All experimental procedures with animals were performed at the University of Tennessee Health Science Center (UTHSC). The care of animals and experimental protocols were reviewed and approved by the Animal Care and Use Committee of the UTHSC, which is an institution accredited by the Association for Assessment and Accreditation of Laboratory Animal Care International.
1. Enrichment of tissues and cells using methyl-β-cyclodextrin saturated with cholesterol
NOTE: The cholesterol enrichment protocol below is suitable for tissues, cells, and cell lines. As an example, we describe the steps performed for enriching mammalian cerebral arteries. Representative results are provided for both cerebral arteries (Figure 1) and neurons (Figure 4).
- Preparation of MβCD saturated with cholesterol
- Weigh 0.064 g of MβCD and dissolve it in a flask containing 10 mL of phosphate-buffered saline (PBS) solution to obtain a final concentration of 5 mM MβCD. Stir the solution with a stir bar to ensure that the MβCD is fully dissolved.
- Weigh 0.0024 g of cholesterol powder and add it to the same flask to obtain a 0.63 mM cholesterol concentration. Then stir the solution vigorously. Use a spatula to break up as many cholesterol chunks as possible (some chunks will remain until incubation).
- Cover the flask with at least two layers of paraffin film and shake slowly (~30 oscillations/min) in a 37 °C water bath overnight. This step is critical.
- After 8-16 h, cool the solution to room temperature (RT), and then filter it through a 0.22 μm polyethersulfone syringe filter into a glass bottle.
NOTE: To reach different cholesterol concentrations in solution, adjust the amounts of both cholesterol and MβCD by simple proportion. It is important to maintain the MβCD:cholesterol molar ratio at 8:1 to obtain saturation of methyl-β-cyclodextrin carrier with cholesterol. The cholesterol-enriching solution can be used immediately or over the course of several days if stored at 4 °C. However, the cholesterol-enriching ability declines over time as the cholesterol aggregates appear, and the solution becomes cloudy.
- Treatment of cerebral arteries with MβCD saturated with cholesterol
- Euthanize a Sprague Dawley rat (250-300 g) by placing it in a chamber with 2% isoflurane. Then, decapitate the anesthetized rat using a sharp guillotine or a large sharp pair of scissors.
NOTE: If performing these procedures regularly, it is useful to develop a schedule for guillotine sharpening. Also, a separate pair of scissors should be dedicated for rodent decapitation. Rodent decapitation is a terminal procedure; therefore, the instruments do not have to be sterile. Cleaning with soapy water after each use is sufficient.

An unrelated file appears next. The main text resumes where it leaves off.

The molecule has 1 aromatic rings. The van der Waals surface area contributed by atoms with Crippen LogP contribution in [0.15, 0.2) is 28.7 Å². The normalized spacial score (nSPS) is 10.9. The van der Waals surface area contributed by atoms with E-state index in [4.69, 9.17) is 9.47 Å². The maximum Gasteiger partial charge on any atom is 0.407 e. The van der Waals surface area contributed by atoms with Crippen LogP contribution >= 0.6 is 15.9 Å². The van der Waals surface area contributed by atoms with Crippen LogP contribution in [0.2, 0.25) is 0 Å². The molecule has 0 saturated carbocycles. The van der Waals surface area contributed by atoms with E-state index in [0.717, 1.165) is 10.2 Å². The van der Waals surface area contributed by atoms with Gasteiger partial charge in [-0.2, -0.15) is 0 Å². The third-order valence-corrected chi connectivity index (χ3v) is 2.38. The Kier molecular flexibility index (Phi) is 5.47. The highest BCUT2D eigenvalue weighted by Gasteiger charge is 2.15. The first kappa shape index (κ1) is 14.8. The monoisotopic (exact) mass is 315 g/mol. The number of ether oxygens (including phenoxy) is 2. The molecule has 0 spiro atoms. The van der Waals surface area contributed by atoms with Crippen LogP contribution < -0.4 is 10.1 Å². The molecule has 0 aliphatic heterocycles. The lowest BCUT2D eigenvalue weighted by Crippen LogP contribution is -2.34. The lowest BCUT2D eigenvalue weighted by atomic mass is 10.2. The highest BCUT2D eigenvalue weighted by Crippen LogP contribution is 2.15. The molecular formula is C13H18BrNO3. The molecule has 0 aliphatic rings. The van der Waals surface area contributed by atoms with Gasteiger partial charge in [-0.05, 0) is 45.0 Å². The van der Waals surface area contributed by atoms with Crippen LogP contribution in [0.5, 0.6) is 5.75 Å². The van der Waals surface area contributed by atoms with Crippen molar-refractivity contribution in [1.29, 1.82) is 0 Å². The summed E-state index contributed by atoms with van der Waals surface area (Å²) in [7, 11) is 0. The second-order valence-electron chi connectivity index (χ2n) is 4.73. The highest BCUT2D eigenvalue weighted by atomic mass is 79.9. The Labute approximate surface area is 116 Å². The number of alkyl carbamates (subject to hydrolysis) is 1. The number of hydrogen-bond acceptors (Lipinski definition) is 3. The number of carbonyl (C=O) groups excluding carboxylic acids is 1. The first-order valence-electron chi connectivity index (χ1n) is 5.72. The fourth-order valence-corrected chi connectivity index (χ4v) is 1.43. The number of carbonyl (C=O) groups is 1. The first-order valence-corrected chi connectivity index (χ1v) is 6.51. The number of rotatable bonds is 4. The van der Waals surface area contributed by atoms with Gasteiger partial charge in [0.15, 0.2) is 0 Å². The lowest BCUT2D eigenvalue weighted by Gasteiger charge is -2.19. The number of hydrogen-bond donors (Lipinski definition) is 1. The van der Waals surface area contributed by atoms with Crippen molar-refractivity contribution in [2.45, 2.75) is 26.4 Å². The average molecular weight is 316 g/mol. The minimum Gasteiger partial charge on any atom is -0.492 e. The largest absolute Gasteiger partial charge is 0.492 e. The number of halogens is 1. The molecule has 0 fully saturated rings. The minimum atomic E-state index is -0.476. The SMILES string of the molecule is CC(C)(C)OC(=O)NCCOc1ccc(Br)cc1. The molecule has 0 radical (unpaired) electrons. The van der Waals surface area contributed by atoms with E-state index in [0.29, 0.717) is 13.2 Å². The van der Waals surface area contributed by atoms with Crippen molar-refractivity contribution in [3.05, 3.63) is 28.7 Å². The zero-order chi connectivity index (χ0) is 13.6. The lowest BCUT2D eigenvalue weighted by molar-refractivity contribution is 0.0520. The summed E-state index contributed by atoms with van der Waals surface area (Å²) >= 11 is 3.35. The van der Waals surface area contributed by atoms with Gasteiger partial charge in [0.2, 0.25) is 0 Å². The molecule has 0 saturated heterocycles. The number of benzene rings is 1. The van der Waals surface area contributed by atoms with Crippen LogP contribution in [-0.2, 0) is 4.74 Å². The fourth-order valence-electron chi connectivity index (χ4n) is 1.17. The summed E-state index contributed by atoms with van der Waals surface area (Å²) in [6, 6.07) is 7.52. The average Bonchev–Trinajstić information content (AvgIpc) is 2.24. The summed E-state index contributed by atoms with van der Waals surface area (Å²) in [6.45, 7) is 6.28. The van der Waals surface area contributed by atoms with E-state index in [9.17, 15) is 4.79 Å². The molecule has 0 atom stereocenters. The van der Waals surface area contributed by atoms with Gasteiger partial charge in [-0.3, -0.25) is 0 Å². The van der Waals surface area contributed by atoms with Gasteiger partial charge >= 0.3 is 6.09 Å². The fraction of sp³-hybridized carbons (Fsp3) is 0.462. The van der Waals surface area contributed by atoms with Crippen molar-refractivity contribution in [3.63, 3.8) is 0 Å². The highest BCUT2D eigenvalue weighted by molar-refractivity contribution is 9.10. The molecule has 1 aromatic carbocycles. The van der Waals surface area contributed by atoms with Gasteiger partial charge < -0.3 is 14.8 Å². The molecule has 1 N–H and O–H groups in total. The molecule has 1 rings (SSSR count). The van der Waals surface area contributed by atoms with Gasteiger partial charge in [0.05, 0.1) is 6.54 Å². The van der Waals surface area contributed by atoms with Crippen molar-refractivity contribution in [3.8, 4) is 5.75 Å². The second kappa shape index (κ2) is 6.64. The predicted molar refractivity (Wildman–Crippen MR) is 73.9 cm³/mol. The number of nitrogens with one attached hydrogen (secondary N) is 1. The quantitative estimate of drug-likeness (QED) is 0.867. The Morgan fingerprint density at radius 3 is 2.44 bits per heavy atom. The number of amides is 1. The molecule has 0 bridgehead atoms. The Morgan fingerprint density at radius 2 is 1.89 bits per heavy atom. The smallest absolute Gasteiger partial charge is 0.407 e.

- Position the rat's head facing forward, away from the researcher. Place the pointed part of a medium sized pair of scissors between the skull and the brain stem, and cut laterally on both sides.
- Use forceps to pry the top skull open by pulling up on the base of the skull where the lateral cuts were made and carefully remove the brain. Make sure to cut the optical nerves that hold the brain within the skull.
- Put the brain in a beaker with PBS on ice after removal.
NOTE: The brain can be stored on ice for 4-6 h at 4 °C.
- In a nonsterile environment transfer the rat brain to a waxed dissection bowl with enough PBS to submerge it. Pin the brain down to keep it from moving.
NOTE: Step 1.2.5 can be carried out at RT if performed quickly. Otherwise, it needs to be done on ice.
- Use sharp forceps and small surgical scissors to dissect the cerebral arteries and their branches that form the Circle of Willis at the base of the brain under the microscope in PBS at RT. Be gentle when dissecting to ensure that the artery tissue is not stretched or cut. This step is critical.
- Briefly rinse the artery segments (up to 1 cm long) in PBS either in a 96 well plate or in a 35 mm dish to remove the leftover blood, and then place them for 10 min into enough of the cholesterol-enriching solution (prepared in step 1.1) to cover the entire artery segments. Use a 35 mm dish if there is an ample amount of cholesterol-enriching solution and a 96 well plate if the arteries are small or if there is a shortage of cholesterol-enriching solution.
NOTE: The same approach can be used to enrich other tissues and cells with cholesterol using a 60 min incubation time. For example, this approach has been previously used for cholesterol enrichment of mouse cerebral arteries35,45, hippocampal neurons32, atrial myocytes37, and HEK 293 cells39. The minimal incubation time needs to be determined for each tissue or cell type based on the validation of cholesterol enrichment at different time points with a cholesterol-sensitive assay (e.g., the biochemical determination of the amount of cholesterol in the tissue by staining with the cholesterol-sensitive fluorescence dye filipin).
- Euthanize a Sprague Dawley rat (250-300 g) by placing it in a chamber with 2% isoflurane. Then, decapitate the anesthetized rat using a sharp guillotine or a large sharp pair of scissors.
- Stain the artery tissue with the steroid-sensitive fluorescence dye filipin to determine any alterations in cholesterol levels.